Having survived the loss of some of its regional outlets in the Great Lakes, Rocky Mountain and Southwest regions during a major flap about a bizarre sexist monologue from now-departed co-publisher Bill Metzger in 2019, the Brewing News proved resilient during 2020. The Yankee, Mid-Atlantic and Southern Brewing News regionals continued despite the pandemic in no small part due to a well-established online presence under remaining owner Jamie Magee.

Due to longstanding commitments to an online presence, alt-newspapers continued their coverage on beer as part of a broader base of lifestyle reporting, news and commentary. That broader base combined with an online presence enabled these craft beer-interested publications to survive the pandemic compared with some of those interested solely in beer. They have also resorted to asking for contributions in the Wikipedia tradition in addition to subscriptions. The category includes Denver’s Westword and the Oregon-based Portland Mercury, among others.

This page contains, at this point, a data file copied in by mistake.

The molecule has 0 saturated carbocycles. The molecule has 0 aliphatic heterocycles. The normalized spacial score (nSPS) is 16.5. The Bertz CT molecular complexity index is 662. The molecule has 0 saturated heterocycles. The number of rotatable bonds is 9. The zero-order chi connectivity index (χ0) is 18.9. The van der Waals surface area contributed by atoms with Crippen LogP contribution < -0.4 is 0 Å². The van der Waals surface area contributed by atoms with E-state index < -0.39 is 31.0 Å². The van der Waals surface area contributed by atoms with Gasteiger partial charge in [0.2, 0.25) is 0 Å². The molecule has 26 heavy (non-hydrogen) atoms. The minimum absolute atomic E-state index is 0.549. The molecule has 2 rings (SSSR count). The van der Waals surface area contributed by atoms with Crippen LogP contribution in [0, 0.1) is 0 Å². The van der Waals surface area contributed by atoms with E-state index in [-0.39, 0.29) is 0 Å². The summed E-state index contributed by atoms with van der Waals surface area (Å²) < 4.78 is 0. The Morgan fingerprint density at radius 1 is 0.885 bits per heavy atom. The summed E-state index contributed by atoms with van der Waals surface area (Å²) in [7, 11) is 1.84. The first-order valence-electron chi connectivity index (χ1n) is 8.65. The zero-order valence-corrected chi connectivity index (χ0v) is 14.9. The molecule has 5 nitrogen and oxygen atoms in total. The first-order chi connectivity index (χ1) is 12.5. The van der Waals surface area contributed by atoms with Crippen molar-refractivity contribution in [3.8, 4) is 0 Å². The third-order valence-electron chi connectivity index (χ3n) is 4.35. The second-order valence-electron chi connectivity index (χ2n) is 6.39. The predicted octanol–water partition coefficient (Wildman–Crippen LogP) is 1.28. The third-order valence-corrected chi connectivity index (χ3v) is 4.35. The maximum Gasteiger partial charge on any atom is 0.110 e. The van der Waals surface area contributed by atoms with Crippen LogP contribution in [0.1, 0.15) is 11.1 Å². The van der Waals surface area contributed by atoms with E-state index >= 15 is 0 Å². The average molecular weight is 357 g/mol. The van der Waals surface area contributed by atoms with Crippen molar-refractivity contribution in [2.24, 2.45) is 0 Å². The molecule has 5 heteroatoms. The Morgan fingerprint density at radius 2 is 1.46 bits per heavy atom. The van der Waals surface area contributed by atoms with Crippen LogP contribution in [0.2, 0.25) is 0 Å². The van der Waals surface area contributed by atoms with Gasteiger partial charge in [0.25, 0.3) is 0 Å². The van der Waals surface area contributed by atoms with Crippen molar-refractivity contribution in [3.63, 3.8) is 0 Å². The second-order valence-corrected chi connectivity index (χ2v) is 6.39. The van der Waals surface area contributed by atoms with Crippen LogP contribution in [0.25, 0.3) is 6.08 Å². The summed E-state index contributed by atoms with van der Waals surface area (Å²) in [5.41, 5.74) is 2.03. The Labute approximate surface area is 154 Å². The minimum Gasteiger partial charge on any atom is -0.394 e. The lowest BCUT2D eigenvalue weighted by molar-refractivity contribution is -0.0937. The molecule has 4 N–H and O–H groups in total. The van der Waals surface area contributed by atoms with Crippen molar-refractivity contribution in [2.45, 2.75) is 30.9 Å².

With more time at home available to beer enthusiasts, it appeared that podcasts, also known as a converged medium, are picking up steam. When it comes to beer, the format had already started to imitate the broader mainstream media by focusing on current issues as well as traditional media reporting in place of how-to forums for homebrewers or video tasting sessions. (These latter podcasts were, perhaps, the first virtual “festivals.”) The converged nature of podcasts, i.e. an offshoot of some larger media organization using social media platforms for promotion, has gradually moved toward a broader presence by independent podcasters leveraging social media. This has resulted in independent followings for stand-alone brands such as The Craft Beer Channel, which is British in origin and promoted primarily through YouTube, as well as Steal This Beer.

If COVID-19 results in longer-term societal changes such as a mix of in-school and virtual learning and more telecommuting, will there be significant long-term changes in the reporting of craft beer?